Logo of Phnom Penh Post newspaper Phnom Penh Post - Japanese oil study ‘positive’

Japanese oil study ‘positive’

Japanese oil study ‘positive’

7 Preah Vihear temple

The hunt for oil around northwestern Cambodia has unearthed “positive” results for Japan Oil, Gas and Metals National Corporation (JOGMEC), which intends to continue exploring the area in a project that could last at least six more years, a government spokesman said.

JOGMEC’s survey on the area known as Block 17, which spans across Siem Reap and Preah Vihear provinces, has netted “positive and encouraging” results, said the Council of Minister’s spokesman, Ek Tha. It has also led “to numerous new geological information and understanding of Cambodia onshore petroleum potential.”

Such findings are “a result of a three-year joint study between JOGMEC and the Cambodian National Petroleum Authority (CNPA), which includes Cambodia’s first ever onshore 2D seismic acquisition by way of using explosives,” he said.

Seismic acquisition allows one to study an area’s subsurface geological structures and features. The process analyses waves that are generated from explosives and carom off underground structures such as rocks.

“JOGMEC intends to nominate a Japanese oil and gas company to negotiate a petroleum agreement with CNPA to continue exploration in this Block, which is expected to take another six to eight years to complete,” Tha said. JOGMEC presented its final report two days ago to Deputy Prime Minister Sok An, who is also CNPA’s chairman.

In May 2010, JOGMEC signed a principal agreement with CNPA to study and assess oil potential in northwestern Cambodia. In late January last year, it started the 2D seismic acquisition operation, and drilled 6,000 holes, each with a six-millimeter diameter and a depth of up to 20 metres.

Men Den, CNPA’s deputy director-general in charge of exploration, development and production, said that JOGMEC’s successful initial results do not mean that extraction would definitely occur.

“They just did the seismic process which was not drilled in a long depth. But, they just concluded that it may [have oil]. So, they will do regional study once again to know more about the potential,” he said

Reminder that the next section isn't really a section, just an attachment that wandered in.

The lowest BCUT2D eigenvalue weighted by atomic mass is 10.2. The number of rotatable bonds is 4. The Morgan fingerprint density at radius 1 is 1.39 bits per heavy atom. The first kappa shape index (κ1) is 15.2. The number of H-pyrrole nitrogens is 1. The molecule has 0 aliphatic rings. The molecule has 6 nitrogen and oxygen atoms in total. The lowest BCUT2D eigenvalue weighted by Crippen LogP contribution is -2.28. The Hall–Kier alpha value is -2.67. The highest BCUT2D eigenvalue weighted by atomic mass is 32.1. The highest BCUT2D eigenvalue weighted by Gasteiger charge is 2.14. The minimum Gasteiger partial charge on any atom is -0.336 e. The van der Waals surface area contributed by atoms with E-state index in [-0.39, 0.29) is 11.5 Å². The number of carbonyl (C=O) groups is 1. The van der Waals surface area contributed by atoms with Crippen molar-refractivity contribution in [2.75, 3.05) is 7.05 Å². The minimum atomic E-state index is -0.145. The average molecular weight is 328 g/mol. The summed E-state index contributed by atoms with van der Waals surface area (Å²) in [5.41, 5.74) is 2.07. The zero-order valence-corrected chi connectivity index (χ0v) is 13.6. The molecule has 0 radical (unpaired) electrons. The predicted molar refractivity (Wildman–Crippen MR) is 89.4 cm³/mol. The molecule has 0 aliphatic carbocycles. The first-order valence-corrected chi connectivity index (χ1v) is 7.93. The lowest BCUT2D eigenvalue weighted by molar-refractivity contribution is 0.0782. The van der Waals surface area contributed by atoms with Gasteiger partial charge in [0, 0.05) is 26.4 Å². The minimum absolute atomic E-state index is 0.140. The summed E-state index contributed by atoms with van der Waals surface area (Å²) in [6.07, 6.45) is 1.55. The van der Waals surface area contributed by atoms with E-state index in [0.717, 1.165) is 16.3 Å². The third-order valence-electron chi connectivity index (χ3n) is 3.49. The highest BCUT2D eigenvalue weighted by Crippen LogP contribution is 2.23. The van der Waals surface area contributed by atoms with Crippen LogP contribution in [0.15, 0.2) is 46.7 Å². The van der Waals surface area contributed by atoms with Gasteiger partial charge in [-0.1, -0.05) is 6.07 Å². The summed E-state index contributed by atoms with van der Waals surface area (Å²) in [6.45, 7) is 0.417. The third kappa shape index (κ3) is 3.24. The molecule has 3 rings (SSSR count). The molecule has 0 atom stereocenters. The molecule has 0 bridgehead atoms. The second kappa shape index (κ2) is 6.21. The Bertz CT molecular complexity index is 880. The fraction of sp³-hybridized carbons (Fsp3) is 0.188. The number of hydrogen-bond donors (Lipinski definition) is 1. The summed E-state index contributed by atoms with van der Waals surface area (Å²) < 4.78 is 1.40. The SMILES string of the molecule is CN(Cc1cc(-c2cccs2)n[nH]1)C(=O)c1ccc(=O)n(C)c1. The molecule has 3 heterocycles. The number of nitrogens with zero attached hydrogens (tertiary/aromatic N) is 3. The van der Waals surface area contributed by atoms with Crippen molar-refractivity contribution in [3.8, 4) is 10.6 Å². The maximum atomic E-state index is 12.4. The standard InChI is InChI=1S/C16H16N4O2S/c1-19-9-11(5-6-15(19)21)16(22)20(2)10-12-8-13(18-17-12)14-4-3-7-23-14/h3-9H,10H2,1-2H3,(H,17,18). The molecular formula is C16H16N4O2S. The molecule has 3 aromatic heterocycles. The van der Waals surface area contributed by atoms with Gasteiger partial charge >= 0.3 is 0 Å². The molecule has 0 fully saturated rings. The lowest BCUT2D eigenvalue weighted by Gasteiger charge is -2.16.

“The government welcomes any investments because it benefits our people to have more jobs. If they want to go forwards, they need to sign production sharing contracts that last for about 30 years.”

Men Den added that the exploration has no impact on the renowned temples in the area, as the exploration site is situated far away.

Mam Sambath, executive director of Development and Partnership in Action, said that if petroleum is eventually found and extracted, the company should consider the possible environmental impacts.

Pipelines would have to be installed to transport the petroleum to refineries, he said.

“If the pipeline leaks, it will pollute the environment and affect humans, animals and rice fields nearby,” he said. This is especially true because the area being surveyed is home to many protected areas and sanctuaries, he added.

MOST VIEWED

  • Stock photo agencies cash in on Khmer Rouge tragedy
    Stock-photo companies selling images from S-21 raises ethics concerns

    A woman with short-cropped hair stares directly into the camera, her head cocked slightly to the side. On her lap is a sleeping infant just barely in the frame. The woman was the wife of a Khmer Rouge officer who fell out of favour, and

  • US think tank warns of China's 'ulterior motives'

    A US think tank on Tuesday warned that spreading Chinese investment in the Indo-Pacific follows a pattern of leveraging geopolitical influence at the expense of the nations receiving investment, including Cambodia. The report looks at a sample of 15 Chinese port development projects, noting that the

  • Defence Ministry denies weapons in smuggling case came from Cambodia

    After a Thai national was arrested last week for allegedly smuggling guns from Cambodia to Thailand, Cambodia's Defence Ministry has claimed the weapons seized during the arrest are not used in Cambodia, despite the fact that both types of rifle seized are commonly found in

  • More than three tonnes of ivory reportedly bound for Cambodia seized in Mozambique

    A total of 3.5 tonnes of ivory reportedly bound for Cambodia was seized by authorities in Mozambique late last week, according to the NGO Convention on International Trade in Endangered Species of Wild Fauna and Flora (CITES). CITES' information was based on a report from the